After the tragic murder of Ahmaud Arbery, a couple things became clear: racism looms in our country and jogging is not an equitable activity. These realities are nothing new to people of color across the nation. With this knowledge, many white allies have asked, “What can we do?”
Aware of the stark racial divide in running, but not sure how to act, we have been talking with Carolyn Su of Diverse We Run for the last few months. We had the pleasure of chatting with her recently, and we’re grateful for her truth. Please read our our interview with Carolyn, and join in the conversation and movement with us.
Arete: Can you tell us a little bit about who you are and the mission of Diverse We Run?
Carolyn: I’m a Chinese American woman from TX, a former Registered Dietitian/Nutritionist, and I currently live in Boston, MA and work on staff at my church as the Women’s Ministry Coordinator. I’m also a wife and a mom of two kids. Growing up in Houston, my family originally lived in a culturally- and ethnically-diverse suburb, but then we moved to a predominately White suburb once I started middle school to be in a “better school district.”
The racism and discrimination against me, my family, or any of my non-white peers were sometimes overt (ie. being called racial slurs, mild physical assaults) and more often than not subtle and in the form of microaggressions — teachers not bothering to properly learn ethic names; anything “Asian” perpetually diminished to the same kind of kung-fu or nerd troupe; authorities automatically dismissive of adults whose English had heavy accents, etc. As a kid and teen, I didn’t have the social language to process the discrimination, and I spent most of my formative years trying my best to fit in and assimilate into the [White] societal norms.
While I had been a runner since college, it wasn’t until I started getting more active on social media and listening to more running podcasts that I started seeing the lack of diversity within the running community. Over and over, I was essentially seeing the same images, the same type of runner, and hearing the same story, and none of those images or stories reflected mine. Very rarely were there runners of brown/black skin, or stories that touched upon the challenges of cultural influences, financial constraints, or resource accessibility.
I knew the stories of BIPOC (Black, Indigenous, People of Color) runners existed; these runners just weren’t being acknowledged. I tried reaching out to some figures who were already established in the industry, to ask for more runners of diverse backgrounds to be featured, but the replies I received did not lead to much.
So, I decided that if no one else was going to feature stories of POC (Persons of Color) runners, then I would. That is how @DiverseWeRun came into existence.
Diverse We Run exists to show that the running world is multifaceted and comprised of people and stories from all backgrounds and cultures; I hope it also serves as a space for inclusivity and advocacy.
Arete: How do we move beyond a moment in time of solidarity (#irunwithmaud) and into a commitment of change?
Carolyn: We are in the work of running a marathon, not a sprint. Just as an athlete builds her strength and fortitude in the daily decisions to show up, train, and make sacrifices, creating the change to dismantle racism is also comprised of daily choices: “sacrificing” pride and being willing to humbly listen and learn; making the space to introspect hidden biases and to sit in the discomfort of how you might be benefiting from privilege and from existing power systems; growing in awareness of the people groups you interact with the most, whether in person, print, or media; proactively seeking resources for education and equipping; learning to identify inequities in the existing social constructs.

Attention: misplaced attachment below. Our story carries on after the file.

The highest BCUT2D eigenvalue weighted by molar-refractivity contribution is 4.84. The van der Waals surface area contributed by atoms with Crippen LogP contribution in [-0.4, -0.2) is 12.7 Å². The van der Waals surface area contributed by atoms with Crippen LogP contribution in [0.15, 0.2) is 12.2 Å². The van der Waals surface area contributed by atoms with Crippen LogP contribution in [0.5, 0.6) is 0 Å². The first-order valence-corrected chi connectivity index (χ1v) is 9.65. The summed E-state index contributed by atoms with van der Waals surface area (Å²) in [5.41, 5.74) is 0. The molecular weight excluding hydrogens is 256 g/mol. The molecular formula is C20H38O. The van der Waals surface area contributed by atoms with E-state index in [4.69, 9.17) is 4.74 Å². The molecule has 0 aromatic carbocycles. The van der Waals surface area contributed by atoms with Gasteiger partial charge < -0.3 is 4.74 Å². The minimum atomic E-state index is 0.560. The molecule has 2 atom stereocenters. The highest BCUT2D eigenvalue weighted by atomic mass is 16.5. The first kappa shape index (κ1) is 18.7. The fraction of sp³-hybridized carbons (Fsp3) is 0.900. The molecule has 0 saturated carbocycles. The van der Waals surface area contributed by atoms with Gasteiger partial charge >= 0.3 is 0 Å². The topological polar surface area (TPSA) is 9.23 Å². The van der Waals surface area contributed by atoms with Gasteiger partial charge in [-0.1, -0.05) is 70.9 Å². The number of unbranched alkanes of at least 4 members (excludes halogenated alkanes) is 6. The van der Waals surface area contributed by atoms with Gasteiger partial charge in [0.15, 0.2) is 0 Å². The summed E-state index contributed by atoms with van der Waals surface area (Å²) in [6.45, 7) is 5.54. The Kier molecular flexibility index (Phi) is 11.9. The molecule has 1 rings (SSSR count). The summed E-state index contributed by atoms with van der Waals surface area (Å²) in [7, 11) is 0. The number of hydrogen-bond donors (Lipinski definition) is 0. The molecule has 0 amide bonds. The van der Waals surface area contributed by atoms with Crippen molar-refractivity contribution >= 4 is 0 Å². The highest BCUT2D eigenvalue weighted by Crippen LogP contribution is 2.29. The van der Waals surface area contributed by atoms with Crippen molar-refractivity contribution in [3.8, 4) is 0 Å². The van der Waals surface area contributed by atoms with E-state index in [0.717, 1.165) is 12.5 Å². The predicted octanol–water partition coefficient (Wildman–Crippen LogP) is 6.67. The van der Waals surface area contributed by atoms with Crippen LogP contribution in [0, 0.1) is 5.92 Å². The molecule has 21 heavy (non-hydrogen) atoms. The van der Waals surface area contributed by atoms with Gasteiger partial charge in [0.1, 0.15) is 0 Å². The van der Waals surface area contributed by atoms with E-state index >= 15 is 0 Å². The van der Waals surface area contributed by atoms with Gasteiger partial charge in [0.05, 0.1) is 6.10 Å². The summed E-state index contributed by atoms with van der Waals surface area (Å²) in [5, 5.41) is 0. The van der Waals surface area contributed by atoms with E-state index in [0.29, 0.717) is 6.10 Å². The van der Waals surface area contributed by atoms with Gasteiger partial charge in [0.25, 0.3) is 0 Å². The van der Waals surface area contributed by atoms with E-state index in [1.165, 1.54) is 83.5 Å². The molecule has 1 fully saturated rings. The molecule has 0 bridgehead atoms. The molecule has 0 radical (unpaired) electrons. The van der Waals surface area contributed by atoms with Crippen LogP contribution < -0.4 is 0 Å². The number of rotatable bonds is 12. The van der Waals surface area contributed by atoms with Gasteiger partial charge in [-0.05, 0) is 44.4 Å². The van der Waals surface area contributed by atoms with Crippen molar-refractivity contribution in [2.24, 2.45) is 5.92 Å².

It’s through the regular practice of those actions that will, over time, sharpen and strengthen someone into an ally and effective advocate for change.
Arete: As white runners who want to be allies, where do we start and how do we continue?
Carolyn: First, and most importantly, educate yourself. There are numerous resources available now, via books, IG accounts, articles…etc. for learning. Google, “how to be a white ally,” and go from there. Follow IG accounts that educate on anti-racism, such as @teachandtransform, @rachel.cargle, and @theconsciouskid. (You can also tap the “suggested accounts” arrow and find more accounts similar to theirs.)
Many books have been highlighted recently, including “White Fragility,” “Me and White Supremacy,” and “So You Want to Talk About Race?,” which are great places to start.
I do not recommend putting the burden of proving racism exists, explaining the lived experiences of POCs, or figuring out “how to help” on your POC friends, until you have done your share of research. There is emotional and mental weight that is entailed for POCs in essentially having to validate our existence through all the explaining, as well as re-living past traumas of discrimination.
Arete: How do you recommend teams like Arete and other organizations who are currently majority white step up?
Carolyn: there isn’t necessarily a one-size-fits-all action step, but, if an organization is majority White, the first place to start is to ask why that’s the case and evaluate the organizational structure — who holds positions of power/influence, and how can you invite others into those positions? What needs to change, and how can all members (on all levels) be a part of that change?
Thank you for sharing, Carolyn. We have work to do and we are up for the task. To follow Carolyn’s mission of giving voice to diversity in running, follow her Instagram account @diversewerun and join in the conversation and mission.
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